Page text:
02/23/2019
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Sandra Cain

Sandra CainBy: Sandra R. Cain

Eggs and Food Safety

During the Easter holiday weekend, many families with young children and grandchildren will be boiling and dyeing eggs.  If you plan to eat the eggs later, be sure to think about safety.

A food safety concern with eggs is Salmonella bacteria. Eggs are perishable and must be handled with care. You can not tell if an egg contains salmonella bacteria by looking at it. Salmonella has been found inside clean, unbroken eggs. Do not eat undercooked eggs or food dishes containing raw eggs. Thorough cooking kills Salmonella bacteria. The risk of getting sick from this is small; yet, the infection from eating contaminated eggs can be dangerous, especially for the very young, the elderly and those weakened by illness.

Eggs should be kept cold to prevent bacterial growth. After buying eggs, refrigerate them as soon as possible. Be sure to store the eggs in the carton in the main part of the refrigerator. Do not store raw eggs in the door of the refrigerator. As with any perishable food, do not leave eggs and foods that contain eggs at room temperature for more than two hours.  Rapid bacterial growth occurs after this point.   

Foods which are lightly cooked such as custards or French toast are not safe if an infected egg was used. Avoid foods made with raw, uncooked eggs like Caesar salad, homemade mayonnaise, Hollandaise sauce, homemade eggnog, homemade ice cream, and raw cookie dough. These foods can be safely prepared by substituting pasteurized eggs for fresh whole eggs. Pasteurized eggs are available in whole, liquid or dried form. If pasteurized eggs are not available, a safe alternative is to use a recipe where the eggs are cooked.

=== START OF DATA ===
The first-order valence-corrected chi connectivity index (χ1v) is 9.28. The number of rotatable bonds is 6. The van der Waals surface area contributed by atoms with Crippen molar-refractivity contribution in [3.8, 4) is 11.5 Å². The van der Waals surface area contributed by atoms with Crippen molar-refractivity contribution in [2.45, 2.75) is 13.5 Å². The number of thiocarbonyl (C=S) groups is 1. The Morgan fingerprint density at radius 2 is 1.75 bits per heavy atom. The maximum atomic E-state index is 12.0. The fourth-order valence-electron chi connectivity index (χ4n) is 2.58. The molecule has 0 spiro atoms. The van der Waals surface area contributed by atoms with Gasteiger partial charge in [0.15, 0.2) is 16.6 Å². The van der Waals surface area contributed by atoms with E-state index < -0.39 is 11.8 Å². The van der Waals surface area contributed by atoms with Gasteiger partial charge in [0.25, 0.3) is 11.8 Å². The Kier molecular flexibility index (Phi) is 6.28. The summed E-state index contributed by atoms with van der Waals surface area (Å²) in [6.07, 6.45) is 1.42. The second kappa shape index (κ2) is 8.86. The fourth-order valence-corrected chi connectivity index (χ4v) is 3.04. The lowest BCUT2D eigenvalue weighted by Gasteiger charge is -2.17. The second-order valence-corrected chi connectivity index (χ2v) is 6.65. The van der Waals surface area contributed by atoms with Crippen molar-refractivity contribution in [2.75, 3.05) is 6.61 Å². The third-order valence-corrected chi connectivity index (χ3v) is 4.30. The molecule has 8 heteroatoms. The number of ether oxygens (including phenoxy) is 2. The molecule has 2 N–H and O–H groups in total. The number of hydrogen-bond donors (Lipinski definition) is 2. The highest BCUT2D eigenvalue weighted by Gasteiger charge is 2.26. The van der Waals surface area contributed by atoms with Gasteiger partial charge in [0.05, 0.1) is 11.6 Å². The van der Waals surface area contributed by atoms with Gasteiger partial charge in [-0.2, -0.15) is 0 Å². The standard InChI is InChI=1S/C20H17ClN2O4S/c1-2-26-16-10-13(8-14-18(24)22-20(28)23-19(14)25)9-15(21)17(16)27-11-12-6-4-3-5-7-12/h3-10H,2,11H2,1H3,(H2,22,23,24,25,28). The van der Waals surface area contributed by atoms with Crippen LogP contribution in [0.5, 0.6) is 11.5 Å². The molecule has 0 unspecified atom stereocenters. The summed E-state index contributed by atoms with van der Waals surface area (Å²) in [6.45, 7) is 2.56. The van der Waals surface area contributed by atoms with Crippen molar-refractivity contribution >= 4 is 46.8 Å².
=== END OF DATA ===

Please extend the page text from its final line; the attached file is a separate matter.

Prepare eggs and egg dishes properly to prevent food safety concerns. Do not use eggs with cracked shells. When preparing foods that contain eggs, wash hands, utensils, and work surfaces that come in contact with the raw eggs.

Easter eggs used in baskets or for egg hunts are safe to eat if they have not been kept outside the refrigerator for more than 2 hours. Eggs that are kept at room temperature more than 2 hours lose moisture and quality as well as being susceptible to bacterial growth. Hard cooked Easter eggs can be safely stored in the refrigerator for 7 to 10 days.

Eggs should be cooked until the white and the yolk are firm, not runny. Hard-boiled, firm-fried, and scrambled eggs are safe. Sunny-side up, soft cooked, and over easy eggs are not recommended, unless pasteurized eggs are used.

Remember, thoroughly cook any food that contains raw eggs. Use pasteurized eggs in any foods that may have undercooked eggs in them. When eggs are handled safely, they are a safe and nutritious food.

Source:  University of Minnesota Extension

Bacon-Jalapeno Deviled Eggs

6 large eggs, hard-boiled and peeled
1/4 cup light mayonnaise

¼ cup low-fat yogurt

1 teaspoon white vinegar
1/4 teaspoon ground mustard
1/8 teaspoon sugar

1/8 teaspoon salt
1/2 jalapeno, seeded and minced
3 strips bacon, cooked ‘til crisp and crumbled
2 scallions, sliced (optional)

Slice hard boiled eggs in half lengthwise, removing yolks to a medium bowl. Mash yolks with a fork and add mayonnaise, vinegar, ground mustard, sugar and salt. Stir until well combined. Add minced jalapeno.

Fill each egg white hole with the mixture. Sprinkle with crumbled bacon and sliced scallions. Chill until ready to serve.

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